“Wandering around the mezzanine of the Greek & Roman gallery I spotted the tiny papyrus, which intrigued me for a reason,” Nannos says. “Researching its origins, [I] discovered that it’s one of the most ancient shopping lists [to have] survived!” Indeed, this rough piece of ancient paper with indecipherable words scrawled on it, once translated, begins with greetings and kisses from a man to his brother, then asks him to shop for a number of ingredients, including chickpeas, kidney beans, and fenugreek leaves. It’s like when we leave a note for a friend or partner to pick up certain items at the farmers market, Nannos explains. Ancient humans: they're just like us!
It may look like just a pretty little dish, Nannos says, but this plate, made by Union Porcelain Works in 1881, tells us about what was once New York’s hottest food trend. The well-crafted object would have been used by the wealthier set to serve oysters at a time when the bivalve was all the rage. Indeed, Nannos says, while the now-museumized oyster plate conveys one aspect of New York’s oyster craze, the mollusk was often served as a casual, cheap, street food that dotted the city the way hotdogs and pretzels do today. They were “consumed, on the half shell or in fragrant stews, at street stands, market stalls and restaurants,” writes The New York Times’ William Grimes. Oyster eaters enjoyed a kind of glory period from about 1820 to 1910, relishing in a food that both rich and poor could afford to eat.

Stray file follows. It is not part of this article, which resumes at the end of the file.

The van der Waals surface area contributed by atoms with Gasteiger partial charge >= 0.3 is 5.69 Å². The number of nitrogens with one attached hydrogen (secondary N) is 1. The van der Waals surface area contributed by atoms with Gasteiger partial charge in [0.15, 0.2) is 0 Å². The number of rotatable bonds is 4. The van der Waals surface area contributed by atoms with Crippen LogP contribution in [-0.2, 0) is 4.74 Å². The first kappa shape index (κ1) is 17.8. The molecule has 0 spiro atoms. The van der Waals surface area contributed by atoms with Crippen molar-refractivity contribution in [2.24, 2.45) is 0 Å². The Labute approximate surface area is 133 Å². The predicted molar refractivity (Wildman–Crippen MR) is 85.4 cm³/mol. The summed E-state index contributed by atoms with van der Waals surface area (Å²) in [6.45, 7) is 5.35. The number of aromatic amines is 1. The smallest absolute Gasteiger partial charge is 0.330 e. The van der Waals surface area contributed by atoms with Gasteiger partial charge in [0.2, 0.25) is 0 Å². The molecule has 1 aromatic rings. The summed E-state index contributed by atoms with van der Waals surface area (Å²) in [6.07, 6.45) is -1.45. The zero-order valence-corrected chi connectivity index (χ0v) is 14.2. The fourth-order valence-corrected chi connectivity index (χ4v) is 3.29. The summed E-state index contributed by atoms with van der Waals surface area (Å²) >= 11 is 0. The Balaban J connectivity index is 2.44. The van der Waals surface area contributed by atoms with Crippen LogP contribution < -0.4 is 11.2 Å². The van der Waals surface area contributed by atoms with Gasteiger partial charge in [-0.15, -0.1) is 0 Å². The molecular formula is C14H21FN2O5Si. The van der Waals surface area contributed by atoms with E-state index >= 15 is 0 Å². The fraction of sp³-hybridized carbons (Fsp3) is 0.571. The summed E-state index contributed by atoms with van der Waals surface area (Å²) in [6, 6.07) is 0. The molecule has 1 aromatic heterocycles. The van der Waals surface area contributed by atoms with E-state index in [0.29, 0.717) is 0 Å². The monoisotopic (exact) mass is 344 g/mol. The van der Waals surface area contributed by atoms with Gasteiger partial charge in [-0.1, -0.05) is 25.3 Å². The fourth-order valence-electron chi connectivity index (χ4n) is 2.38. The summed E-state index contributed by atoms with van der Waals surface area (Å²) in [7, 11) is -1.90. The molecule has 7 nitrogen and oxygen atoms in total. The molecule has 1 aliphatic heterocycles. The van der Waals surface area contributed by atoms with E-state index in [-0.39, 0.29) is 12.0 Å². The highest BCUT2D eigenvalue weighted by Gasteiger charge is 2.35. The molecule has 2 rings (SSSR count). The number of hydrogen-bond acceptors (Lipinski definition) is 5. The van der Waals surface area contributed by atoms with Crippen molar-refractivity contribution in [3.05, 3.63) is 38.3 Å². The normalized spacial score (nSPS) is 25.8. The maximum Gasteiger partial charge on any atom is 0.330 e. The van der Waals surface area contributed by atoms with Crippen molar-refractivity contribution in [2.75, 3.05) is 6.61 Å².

“What do the eggs mean?” Nannos asks the group. After several guesses, he explains: The broken eggs represent the loss of the girl’s virginity. Painted in 1756 by Jean-Baptiste Greuze, the scene also includes a younger man and an older woman who's looking none too pleased, as well as a small child. “It is evident from the pout of the girl—as well as from the scowling child who is holding an eggshell and a dripping yolk and who provides the subtext—that something more than eggs has been broken,” the Met writes, going on to explain that “it was the girl’s virtue the youth had violated.” The language the Met uses there seems to take away the girl’s agency. Either way, says Nannos, the girl doesn’t look too thrilled.
When Nannos asks visitors to describe this work of art, visitors usually respond that it’s just some bucolic scene. But the painting turns out to mean much more than that. William Sidney Mount painted it in the early 1840s as a form of political propaganda—the back-in-the-day version of today's door hangers or robocalls. Centered on the 1840 presidential election, the Met explains, “The work was commissioned by the prominent New York businessman and Whig leader Charles Augustus Davis.” The Whig candidate in the race, William Henry Harrison, was “promoted as a common man who preferred a log cabin and hard cider to the supposed excesses of the Democratic White House of Martin Van Buren.” It’s a reminder, Nannos says, that politicians have painted each other as greedy for centuries.